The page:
Short Stories
Entry No. 38 December 23, 2004

Noxious Nemagon in Nicaragua

As my emotions settled down from my incredible visit to Pueblo Nuevo, Honduras, Susie and I headed down into Nicaragua. The border crossing proved somewhat eventful, unlike the others, as we had not received the stamp in our passport that says we had entered into Honduras. I politely told the officer that it was not our fault as we were told by the border patrol that the stamps we had were fine. Furthermore, the two police checkpoints that followed our first hours in Honduras missed this issue. I had to bite my tongue to refrain from commenting that if the police at the checkpoints had just been doing their job instead of worrying about telling us how pretty we were, they probably would have realized there was a missing stamp. After a bit of small talk and a pencil and pamphlet, we avoided a $75 fine and paid $6, $3 to get into the country and $3 to get out.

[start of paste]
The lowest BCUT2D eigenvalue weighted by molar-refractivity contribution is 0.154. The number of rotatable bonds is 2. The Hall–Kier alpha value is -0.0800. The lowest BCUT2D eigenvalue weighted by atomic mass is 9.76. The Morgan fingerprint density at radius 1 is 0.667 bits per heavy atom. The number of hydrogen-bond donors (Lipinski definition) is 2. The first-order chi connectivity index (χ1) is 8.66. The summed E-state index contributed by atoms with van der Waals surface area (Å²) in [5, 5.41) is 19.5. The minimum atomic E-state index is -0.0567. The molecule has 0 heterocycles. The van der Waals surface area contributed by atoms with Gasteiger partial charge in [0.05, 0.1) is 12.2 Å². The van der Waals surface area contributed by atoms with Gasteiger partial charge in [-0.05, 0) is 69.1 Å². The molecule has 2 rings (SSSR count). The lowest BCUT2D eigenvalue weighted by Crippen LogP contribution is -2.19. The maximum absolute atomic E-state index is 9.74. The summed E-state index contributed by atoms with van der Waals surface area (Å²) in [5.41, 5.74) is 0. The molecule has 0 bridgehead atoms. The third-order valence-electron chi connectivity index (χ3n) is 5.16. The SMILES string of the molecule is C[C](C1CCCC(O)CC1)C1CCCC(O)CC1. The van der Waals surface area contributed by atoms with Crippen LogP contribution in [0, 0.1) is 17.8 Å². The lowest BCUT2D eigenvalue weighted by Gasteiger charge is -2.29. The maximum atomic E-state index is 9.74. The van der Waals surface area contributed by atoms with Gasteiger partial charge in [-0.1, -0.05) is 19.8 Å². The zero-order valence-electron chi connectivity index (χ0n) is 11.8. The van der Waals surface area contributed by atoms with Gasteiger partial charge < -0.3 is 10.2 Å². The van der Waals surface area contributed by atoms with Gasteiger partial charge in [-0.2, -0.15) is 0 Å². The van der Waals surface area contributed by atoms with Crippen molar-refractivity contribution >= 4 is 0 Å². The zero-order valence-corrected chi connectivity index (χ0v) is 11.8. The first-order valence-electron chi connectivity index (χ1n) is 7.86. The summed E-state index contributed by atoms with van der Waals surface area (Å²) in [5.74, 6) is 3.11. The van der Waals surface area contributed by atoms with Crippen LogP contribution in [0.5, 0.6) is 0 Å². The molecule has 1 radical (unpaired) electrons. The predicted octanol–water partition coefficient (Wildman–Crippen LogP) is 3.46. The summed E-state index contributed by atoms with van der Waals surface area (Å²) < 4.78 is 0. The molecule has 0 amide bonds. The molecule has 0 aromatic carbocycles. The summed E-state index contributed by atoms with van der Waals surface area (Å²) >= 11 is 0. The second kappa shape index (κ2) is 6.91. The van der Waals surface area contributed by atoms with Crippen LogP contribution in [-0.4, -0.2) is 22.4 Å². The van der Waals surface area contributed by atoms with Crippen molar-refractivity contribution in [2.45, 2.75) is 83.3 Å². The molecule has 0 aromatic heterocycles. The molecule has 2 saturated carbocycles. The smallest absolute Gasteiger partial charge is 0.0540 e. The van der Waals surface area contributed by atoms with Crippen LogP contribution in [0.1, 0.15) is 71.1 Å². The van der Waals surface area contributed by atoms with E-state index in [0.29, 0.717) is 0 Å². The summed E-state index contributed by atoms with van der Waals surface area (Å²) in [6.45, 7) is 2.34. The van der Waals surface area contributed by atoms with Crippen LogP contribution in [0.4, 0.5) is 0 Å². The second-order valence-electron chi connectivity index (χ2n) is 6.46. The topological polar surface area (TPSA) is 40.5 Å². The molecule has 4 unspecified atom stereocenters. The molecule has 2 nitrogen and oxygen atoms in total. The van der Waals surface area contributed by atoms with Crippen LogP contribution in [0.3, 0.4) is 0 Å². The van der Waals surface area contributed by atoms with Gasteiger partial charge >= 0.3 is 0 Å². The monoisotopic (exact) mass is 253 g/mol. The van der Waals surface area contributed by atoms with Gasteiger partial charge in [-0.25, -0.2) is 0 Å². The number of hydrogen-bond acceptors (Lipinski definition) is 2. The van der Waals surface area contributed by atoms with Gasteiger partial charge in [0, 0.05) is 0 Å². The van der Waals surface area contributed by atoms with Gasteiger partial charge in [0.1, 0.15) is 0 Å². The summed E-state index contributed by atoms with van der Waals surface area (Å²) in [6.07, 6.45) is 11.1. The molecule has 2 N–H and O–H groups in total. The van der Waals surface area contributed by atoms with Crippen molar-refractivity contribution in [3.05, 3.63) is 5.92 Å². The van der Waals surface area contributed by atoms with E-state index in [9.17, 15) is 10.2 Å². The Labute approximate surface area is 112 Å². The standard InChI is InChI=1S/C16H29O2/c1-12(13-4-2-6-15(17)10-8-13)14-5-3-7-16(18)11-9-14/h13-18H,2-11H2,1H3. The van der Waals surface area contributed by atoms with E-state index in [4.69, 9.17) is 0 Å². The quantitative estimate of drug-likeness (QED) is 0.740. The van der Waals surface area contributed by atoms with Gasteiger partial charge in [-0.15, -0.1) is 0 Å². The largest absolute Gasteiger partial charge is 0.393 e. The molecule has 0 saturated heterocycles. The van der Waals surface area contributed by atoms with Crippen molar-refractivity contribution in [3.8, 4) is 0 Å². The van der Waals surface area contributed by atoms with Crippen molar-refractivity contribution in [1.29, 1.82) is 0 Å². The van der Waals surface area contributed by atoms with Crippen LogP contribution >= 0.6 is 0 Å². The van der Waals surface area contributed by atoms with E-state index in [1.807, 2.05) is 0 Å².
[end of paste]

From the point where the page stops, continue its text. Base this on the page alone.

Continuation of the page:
So now we are in Nicaragua and working to get to León in the Department of León, which is the sister city of Gettysburg, my alma mater. We had a few events planned there and we were hoping to arrive that day. However, we had to pass through Chinandega first and we didn't realize just what that would entail.

As we slowly rolled south of the border town towards Somotillo, we noticed some roadwork going on. We were thankful that we had a one way strip of new road and thought that we would make it to León that day. Nevertheless, of all of the people we talked to at the border who inquired about our travels and those who we talked with while sipping a sugary soda at a little snack stand, no one deemed it important enough to let us in on the fact that there were 50 kilometers (31 miles) of unpaved road to get to Chinandega. This wasn't sounding fun.